In Ecuador a Truth and Justice Commission was established to investigate at least 176 cases of human rights abuses over the past seventeen years.
The Commission on the Truth for El Salvador was set up and mandated by the UN, composed of former Colombian president Belisario Betancur; former Venezuelan foreign minister Reinaldo Figueredo Planchart; and Thomas Buergenthal, George Washington University law professor.
The Enquet Kommission Aufarbeitung von Geschichte und Folgen der SED-Diktator in Deutschland in Germany, was set up by members of the German Parliament in 1992 to investigate human rights violations under communist rule in East Germany from 1949 to 1989.
In 2001, the Parliament of Ghana passed a law establishing the National Reconciliation Commission to investigate allegations of human rights abuses during times of instability and unconstitutional governments. The Commission was charged also with making recommendations for redress of victims of human rights abuses and for institutional reforms to prevent such occurrences in the future.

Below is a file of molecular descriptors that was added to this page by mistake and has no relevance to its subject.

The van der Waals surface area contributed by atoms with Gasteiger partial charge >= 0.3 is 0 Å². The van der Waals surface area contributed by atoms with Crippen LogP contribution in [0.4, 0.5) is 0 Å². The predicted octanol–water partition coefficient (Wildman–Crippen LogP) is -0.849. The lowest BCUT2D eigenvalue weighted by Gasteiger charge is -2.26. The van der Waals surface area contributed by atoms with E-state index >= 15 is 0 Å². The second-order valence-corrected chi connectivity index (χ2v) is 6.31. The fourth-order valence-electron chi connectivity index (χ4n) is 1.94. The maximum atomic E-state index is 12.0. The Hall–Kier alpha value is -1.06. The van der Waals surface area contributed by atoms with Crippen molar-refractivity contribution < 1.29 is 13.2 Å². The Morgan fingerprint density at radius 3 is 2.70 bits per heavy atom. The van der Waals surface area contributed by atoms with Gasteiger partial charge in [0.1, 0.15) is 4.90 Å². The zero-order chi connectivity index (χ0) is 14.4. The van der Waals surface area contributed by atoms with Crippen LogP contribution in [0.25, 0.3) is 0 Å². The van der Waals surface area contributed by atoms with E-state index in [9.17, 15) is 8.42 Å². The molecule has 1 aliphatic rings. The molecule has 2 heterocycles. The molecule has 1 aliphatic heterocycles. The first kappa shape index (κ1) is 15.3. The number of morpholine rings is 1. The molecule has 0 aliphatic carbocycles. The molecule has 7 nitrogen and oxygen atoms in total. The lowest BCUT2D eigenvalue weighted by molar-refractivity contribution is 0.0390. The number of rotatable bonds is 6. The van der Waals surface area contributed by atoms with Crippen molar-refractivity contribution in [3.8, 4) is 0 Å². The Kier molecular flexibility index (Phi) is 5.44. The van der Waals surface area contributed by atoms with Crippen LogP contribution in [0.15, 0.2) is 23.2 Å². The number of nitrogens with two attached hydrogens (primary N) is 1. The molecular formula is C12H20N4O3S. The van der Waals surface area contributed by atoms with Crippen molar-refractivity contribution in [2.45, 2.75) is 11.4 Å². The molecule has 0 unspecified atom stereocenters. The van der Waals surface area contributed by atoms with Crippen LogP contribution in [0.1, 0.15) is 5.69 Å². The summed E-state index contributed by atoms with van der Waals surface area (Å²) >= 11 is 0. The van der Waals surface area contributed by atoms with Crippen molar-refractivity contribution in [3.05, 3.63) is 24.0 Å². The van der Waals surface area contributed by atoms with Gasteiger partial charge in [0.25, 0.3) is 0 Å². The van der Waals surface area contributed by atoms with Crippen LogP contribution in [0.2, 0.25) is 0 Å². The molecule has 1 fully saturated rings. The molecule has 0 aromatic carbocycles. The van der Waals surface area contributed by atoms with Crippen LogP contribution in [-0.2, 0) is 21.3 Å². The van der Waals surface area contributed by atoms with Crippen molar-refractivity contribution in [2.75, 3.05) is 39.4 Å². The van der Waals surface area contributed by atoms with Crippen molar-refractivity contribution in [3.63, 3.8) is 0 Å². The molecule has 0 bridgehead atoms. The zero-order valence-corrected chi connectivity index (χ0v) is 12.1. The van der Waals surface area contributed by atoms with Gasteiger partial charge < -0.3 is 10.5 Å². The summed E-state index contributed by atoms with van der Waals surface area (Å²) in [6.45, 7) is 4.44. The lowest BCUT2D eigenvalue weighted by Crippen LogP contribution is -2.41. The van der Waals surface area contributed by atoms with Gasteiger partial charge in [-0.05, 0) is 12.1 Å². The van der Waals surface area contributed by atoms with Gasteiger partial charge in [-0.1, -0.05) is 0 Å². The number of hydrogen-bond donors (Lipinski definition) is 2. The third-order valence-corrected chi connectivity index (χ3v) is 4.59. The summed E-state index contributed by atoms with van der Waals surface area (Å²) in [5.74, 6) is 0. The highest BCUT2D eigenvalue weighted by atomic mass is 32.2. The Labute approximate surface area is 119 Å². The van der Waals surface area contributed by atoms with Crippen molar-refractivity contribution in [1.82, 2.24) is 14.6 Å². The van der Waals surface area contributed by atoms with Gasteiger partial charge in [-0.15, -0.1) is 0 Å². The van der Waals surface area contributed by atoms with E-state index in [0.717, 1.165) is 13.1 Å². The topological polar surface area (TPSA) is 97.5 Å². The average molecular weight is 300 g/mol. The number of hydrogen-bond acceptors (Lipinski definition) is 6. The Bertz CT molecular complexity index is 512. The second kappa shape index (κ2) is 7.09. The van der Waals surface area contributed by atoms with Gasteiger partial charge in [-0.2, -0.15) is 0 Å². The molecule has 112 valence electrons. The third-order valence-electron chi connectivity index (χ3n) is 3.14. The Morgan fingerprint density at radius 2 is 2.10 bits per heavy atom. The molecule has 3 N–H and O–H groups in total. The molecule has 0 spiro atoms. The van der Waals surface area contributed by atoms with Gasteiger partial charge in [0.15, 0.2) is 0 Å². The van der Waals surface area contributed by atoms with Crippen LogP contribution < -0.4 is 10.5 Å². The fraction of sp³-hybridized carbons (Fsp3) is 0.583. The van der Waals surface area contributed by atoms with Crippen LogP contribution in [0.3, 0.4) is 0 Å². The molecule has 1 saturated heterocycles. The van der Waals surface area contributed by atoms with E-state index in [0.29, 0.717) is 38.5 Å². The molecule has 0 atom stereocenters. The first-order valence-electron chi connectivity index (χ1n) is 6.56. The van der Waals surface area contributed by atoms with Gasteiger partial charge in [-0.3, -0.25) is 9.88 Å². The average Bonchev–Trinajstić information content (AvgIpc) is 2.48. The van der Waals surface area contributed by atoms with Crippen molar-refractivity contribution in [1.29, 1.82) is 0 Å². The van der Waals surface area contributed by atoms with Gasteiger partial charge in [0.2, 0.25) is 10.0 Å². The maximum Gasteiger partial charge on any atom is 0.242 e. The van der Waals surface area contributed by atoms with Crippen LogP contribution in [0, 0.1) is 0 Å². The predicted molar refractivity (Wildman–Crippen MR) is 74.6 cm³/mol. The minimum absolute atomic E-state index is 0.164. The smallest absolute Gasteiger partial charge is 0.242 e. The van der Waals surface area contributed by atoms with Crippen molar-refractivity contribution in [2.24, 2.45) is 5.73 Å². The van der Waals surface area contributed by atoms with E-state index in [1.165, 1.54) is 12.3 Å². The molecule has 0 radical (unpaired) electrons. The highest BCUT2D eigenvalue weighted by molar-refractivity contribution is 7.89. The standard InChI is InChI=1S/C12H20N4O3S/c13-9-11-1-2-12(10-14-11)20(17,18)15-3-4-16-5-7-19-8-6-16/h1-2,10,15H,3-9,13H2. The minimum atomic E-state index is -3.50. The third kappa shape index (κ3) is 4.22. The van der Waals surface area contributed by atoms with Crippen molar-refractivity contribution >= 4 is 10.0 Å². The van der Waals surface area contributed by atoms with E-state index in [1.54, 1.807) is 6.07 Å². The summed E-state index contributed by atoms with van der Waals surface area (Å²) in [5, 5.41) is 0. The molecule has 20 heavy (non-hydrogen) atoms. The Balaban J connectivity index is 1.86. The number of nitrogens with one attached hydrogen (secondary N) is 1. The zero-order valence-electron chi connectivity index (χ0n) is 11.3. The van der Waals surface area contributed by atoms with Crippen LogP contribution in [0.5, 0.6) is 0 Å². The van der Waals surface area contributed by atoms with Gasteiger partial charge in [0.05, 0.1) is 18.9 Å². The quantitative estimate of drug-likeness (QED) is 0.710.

A National Truth and Justice Commission was established in Haiti to investigate human rights abuses over a three-year period.
Panamanian President Mireya Moscoso established a Truth Commission to investigate human rights violations perpetrated during the military dictatorships of General Omar Torrijos and Manuel Noriega between 1968 and 1989.
In Peru, the caretaker government of Valentin Paniagua approved the establishment of a Truth Commission to investigate human rights violations committed between 1980 and 2000. In early September 2001, upon the request of the Catholic Church, the commission was renamed as Truth and Reconciliation Commission.
A peace agreement between the government of Sierra Leone and the rebel Revolutionary United Front called for the establishment of a Truth and Reconciliation Commission. The commission addressed impunity and provided a forum for both victims and perpetrators of past human rights abuses.